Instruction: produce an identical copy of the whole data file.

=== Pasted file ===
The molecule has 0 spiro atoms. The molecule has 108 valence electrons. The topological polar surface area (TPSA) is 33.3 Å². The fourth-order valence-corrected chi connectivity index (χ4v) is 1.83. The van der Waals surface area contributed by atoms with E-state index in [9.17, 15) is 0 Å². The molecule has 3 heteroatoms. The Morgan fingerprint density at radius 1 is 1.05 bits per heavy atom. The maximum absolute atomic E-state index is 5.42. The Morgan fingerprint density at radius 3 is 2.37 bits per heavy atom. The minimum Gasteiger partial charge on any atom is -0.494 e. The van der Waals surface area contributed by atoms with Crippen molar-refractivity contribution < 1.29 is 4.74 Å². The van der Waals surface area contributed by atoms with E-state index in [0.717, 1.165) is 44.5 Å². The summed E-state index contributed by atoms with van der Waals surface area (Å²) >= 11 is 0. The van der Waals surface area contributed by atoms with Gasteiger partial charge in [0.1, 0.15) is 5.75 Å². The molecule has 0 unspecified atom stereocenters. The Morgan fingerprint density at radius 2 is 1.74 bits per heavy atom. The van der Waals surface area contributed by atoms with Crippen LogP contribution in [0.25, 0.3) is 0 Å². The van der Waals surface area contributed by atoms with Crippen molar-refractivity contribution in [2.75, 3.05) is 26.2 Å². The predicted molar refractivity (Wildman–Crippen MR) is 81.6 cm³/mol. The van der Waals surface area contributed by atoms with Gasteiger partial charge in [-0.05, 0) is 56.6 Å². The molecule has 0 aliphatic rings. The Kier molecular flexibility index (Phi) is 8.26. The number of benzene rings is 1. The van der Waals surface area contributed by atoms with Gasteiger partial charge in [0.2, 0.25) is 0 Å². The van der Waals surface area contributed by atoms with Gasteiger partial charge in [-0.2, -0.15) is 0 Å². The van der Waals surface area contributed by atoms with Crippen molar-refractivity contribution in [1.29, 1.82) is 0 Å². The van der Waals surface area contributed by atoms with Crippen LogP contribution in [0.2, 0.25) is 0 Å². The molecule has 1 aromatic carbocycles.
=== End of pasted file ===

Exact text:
The molecule has 0 spiro atoms. The molecule has 108 valence electrons. The topological polar surface area (TPSA) is 33.3 Å². The fourth-order valence-corrected chi connectivity index (χ4v) is 1.83. The van der Waals surface area contributed by atoms with E-state index in [9.17, 15) is 0 Å². The molecule has 3 heteroatoms. The Morgan fingerprint density at radius 1 is 1.05 bits per heavy atom. The maximum absolute atomic E-state index is 5.42. The Morgan fingerprint density at radius 3 is 2.37 bits per heavy atom. The minimum Gasteiger partial charge on any atom is -0.494 e. The van der Waals surface area contributed by atoms with Crippen molar-refractivity contribution < 1.29 is 4.74 Å². The van der Waals surface area contributed by atoms with E-state index in [0.717, 1.165) is 44.5 Å². The summed E-state index contributed by atoms with van der Waals surface area (Å²) >= 11 is 0. The van der Waals surface area contributed by atoms with Gasteiger partial charge in [0.1, 0.15) is 5.75 Å². The molecule has 0 unspecified atom stereocenters. The Morgan fingerprint density at radius 2 is 1.74 bits per heavy atom. The van der Waals surface area contributed by atoms with Crippen LogP contribution in [0.25, 0.3) is 0 Å². The van der Waals surface area contributed by atoms with Crippen molar-refractivity contribution in [2.75, 3.05) is 26.2 Å². The predicted molar refractivity (Wildman–Crippen MR) is 81.6 cm³/mol. The van der Waals surface area contributed by atoms with Gasteiger partial charge in [-0.05, 0) is 56.6 Å². The molecule has 0 aliphatic rings. The Kier molecular flexibility index (Phi) is 8.26. The number of benzene rings is 1. The van der Waals surface area contributed by atoms with Gasteiger partial charge in [0.2, 0.25) is 0 Å². The van der Waals surface area contributed by atoms with Gasteiger partial charge in [-0.2, -0.15) is 0 Å². The van der Waals surface area contributed by atoms with Crippen molar-refractivity contribution in [1.29, 1.82) is 0 Å². The van der Waals surface area contributed by atoms with Crippen LogP contribution in [0.2, 0.25) is 0 Å². The molecule has 1 aromatic carbocycles.